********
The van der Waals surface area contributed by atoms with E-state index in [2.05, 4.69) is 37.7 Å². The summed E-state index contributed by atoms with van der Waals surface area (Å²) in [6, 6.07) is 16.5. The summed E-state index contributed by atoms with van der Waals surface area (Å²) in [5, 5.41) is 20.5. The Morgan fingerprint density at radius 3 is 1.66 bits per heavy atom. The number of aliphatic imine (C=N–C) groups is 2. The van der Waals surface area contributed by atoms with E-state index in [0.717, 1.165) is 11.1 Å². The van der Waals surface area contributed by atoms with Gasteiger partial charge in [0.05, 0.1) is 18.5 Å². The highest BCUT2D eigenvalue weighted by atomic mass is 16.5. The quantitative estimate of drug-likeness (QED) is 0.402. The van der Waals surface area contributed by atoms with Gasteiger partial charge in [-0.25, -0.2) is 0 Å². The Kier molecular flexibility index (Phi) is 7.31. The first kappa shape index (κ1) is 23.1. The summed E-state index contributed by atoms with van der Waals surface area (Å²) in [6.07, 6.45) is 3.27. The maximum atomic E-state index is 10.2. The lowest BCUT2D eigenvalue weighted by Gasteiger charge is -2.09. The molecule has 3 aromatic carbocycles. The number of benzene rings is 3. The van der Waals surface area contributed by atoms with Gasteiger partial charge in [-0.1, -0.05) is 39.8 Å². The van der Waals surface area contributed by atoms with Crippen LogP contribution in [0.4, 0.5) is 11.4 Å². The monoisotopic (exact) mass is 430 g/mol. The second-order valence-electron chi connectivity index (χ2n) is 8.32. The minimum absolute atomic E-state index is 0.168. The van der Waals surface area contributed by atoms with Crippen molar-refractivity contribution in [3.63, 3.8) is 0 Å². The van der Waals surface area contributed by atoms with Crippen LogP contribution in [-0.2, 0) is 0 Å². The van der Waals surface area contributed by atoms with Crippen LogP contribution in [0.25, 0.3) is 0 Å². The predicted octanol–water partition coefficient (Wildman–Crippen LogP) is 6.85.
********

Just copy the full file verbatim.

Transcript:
The van der Waals surface area contributed by atoms with E-state index in [2.05, 4.69) is 37.7 Å². The summed E-state index contributed by atoms with van der Waals surface area (Å²) in [6, 6.07) is 16.5. The summed E-state index contributed by atoms with van der Waals surface area (Å²) in [5, 5.41) is 20.5. The Morgan fingerprint density at radius 3 is 1.66 bits per heavy atom. The number of aliphatic imine (C=N–C) groups is 2. The van der Waals surface area contributed by atoms with E-state index in [0.717, 1.165) is 11.1 Å². The van der Waals surface area contributed by atoms with Gasteiger partial charge in [0.05, 0.1) is 18.5 Å². The highest BCUT2D eigenvalue weighted by atomic mass is 16.5. The quantitative estimate of drug-likeness (QED) is 0.402. The van der Waals surface area contributed by atoms with Gasteiger partial charge in [-0.25, -0.2) is 0 Å². The Kier molecular flexibility index (Phi) is 7.31. The first kappa shape index (κ1) is 23.1. The summed E-state index contributed by atoms with van der Waals surface area (Å²) in [6.07, 6.45) is 3.27. The maximum atomic E-state index is 10.2. The lowest BCUT2D eigenvalue weighted by Gasteiger charge is -2.09. The molecule has 3 aromatic carbocycles. The number of benzene rings is 3. The van der Waals surface area contributed by atoms with Gasteiger partial charge in [-0.1, -0.05) is 39.8 Å². The van der Waals surface area contributed by atoms with Crippen LogP contribution in [0.4, 0.5) is 11.4 Å². The monoisotopic (exact) mass is 430 g/mol. The second-order valence-electron chi connectivity index (χ2n) is 8.32. The minimum absolute atomic E-state index is 0.168. The van der Waals surface area contributed by atoms with Crippen molar-refractivity contribution in [3.63, 3.8) is 0 Å². The van der Waals surface area contributed by atoms with Crippen LogP contribution in [-0.2, 0) is 0 Å². The van der Waals surface area contributed by atoms with Crippen LogP contribution in [0.25, 0.3) is 0 Å². The predicted octanol–water partition coefficient (Wildman–Crippen LogP) is 6.85.